Chronic conditions are the leading cause of ill health and death in Australia and account for 87% of deaths. The Strategy recognises that around 38% of the chronic disease burden could be prevented through a reduction in modifiable risk factors such as obesity, physical inactivity and the use of alcohol, tobacco and other drugs. This figure rises to be 49% for Aboriginal and Torres Strait Islander people.
The Strategy identifies 7 key system enablers that will be integral to creating long-term, sustainable changes to the health system for all Australians, outlining seven focus areas that require critical action to reduce the risks of poor health and disease:
- physical activity
- cancer screening
- alcohol and other drug use;
- and mental health.
Tracking progress in First Nations’ health
The Australian Institute of Health and Welfare (AIHW) has published a data visualisation tool for tracking progress against the 20 Implementation Plan goals for the Aboriginal and Torres Strait Islander Health Plan 2013–2023. It presents data for each of the 20 goals, and assesses progress against the goals at the national level.
Of the 14 goals for which updates were available, 5 were on track, 6 were not on track and 3 were not assessed.
Some of the key findings:
- In 2019, 64% of Indigenous mothers had antenatal care in the first trimester and 89% attended 5+ antenatal visits.
- The proportion of Indigenous Australians aged 15–17 who had never smoked increased from 61% in 2002 to 85% in 2018–19.
- In 2020, 97% of Indigenous children aged 5 were fully immunised, compared with 95% of other children.
You can read more about the AIHW tracking progress here and you can view the report here.
View the Implementation Plan for the National Aboriginal and Torres Strait Islander Health Plan 2012-2023 here.
Exciting opportunity for Aboriginal health students
Aboriginal health students across the Northern Territory can now apply for the 2022 NT Health Aboriginal Cadetship Program. The Program is a key ‘entry to practice’ initiative for NT Health to achieve greater representation of tertiary educated Aboriginal employees and increase Aboriginal health professionals in our workforce.
NT Health currently supports five cadets and will offer a sixth space in the 2022 intake.
The program assists eligible NT Aboriginal students undertaking their first undergraduate degree or postgraduate studies to gain professional health qualifications in skill shortage areas. Additionally, the program provides work placement and experience within NT Health.
The program is funded by NT Health and will provide successful cadets with:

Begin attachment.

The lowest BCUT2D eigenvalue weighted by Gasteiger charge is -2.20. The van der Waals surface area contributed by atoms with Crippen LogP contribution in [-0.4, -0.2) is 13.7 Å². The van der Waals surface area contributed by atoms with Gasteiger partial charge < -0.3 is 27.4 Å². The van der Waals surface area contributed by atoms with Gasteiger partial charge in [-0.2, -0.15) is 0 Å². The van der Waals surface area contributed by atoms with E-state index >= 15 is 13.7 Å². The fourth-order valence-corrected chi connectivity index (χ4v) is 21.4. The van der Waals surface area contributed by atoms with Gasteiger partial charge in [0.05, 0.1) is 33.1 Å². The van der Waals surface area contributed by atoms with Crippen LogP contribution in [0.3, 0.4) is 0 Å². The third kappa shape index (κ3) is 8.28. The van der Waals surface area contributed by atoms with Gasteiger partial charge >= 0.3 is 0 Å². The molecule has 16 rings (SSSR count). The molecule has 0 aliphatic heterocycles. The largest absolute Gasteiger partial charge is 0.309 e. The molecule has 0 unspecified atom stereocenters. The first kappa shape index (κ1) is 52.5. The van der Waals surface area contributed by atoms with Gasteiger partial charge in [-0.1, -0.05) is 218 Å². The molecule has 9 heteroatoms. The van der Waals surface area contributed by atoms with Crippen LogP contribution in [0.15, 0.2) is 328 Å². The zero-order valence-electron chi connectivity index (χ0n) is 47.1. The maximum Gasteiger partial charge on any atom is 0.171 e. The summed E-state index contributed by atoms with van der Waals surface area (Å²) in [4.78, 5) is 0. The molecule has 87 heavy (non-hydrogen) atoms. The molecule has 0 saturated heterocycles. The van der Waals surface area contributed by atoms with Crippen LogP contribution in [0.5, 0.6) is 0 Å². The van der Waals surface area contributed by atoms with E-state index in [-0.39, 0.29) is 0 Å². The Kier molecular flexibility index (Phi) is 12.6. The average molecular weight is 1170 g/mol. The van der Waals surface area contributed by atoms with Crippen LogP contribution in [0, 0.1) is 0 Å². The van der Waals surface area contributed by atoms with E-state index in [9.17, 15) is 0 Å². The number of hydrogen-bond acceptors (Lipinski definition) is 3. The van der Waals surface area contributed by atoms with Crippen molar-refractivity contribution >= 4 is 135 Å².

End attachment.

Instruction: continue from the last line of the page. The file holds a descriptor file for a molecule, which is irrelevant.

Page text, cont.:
- Study allowance of up to $1200 per fortnight whilst engaged in full time studies
- Book allowance of up to $1000 per year
- An incentive payment of up to $4000 per year
- 12 weeks paid on the job work placement during the university major academic breaks.
NT Health has a dedicated Aboriginal Workforce Development unit that administers the program. The unit’s staff will provide ongoing mentoring and support to the cadets for the term of their cadetship.
Covid Song – Ali Curung
Check out this great Red Dust video with a straight-up message from the Ali Curung mob made with the help of Barkly Shire Council and Anyingini Health Aboriginal Corporation.
“I don’t want to see you get sick when the COVID comes in quick. We gotta get the jab before it’s too late. No time to hesitate. I got one, two, what about you! What ya gonna do? What ya gonna do when the COVID comes?”
“Yeah, we gotta do it for our families. To protect our communities. Go to the clinic and check the facts. We’re only safe when we all get vaxxed!”
Managing inappropriate comments online
The Department of Health has created a guide that can help your service with managing inappropriate comments and misinformation on your social media channels. There has recently been a significant spike in online activity and emotion. This high level guide provides information about steps your service can take to moderate inappropriate comments and content on your pages.
You can download the social media guide here.
New process for job advertising
NACCHO have introduced a new system for the advertising of job adverts via the NACCHO website and you can find the sector job listings here.
Click here to go to the NACCHO website where you can complete a form with job vacancy details – it will then be approved for posting and go live on the NACCHO website.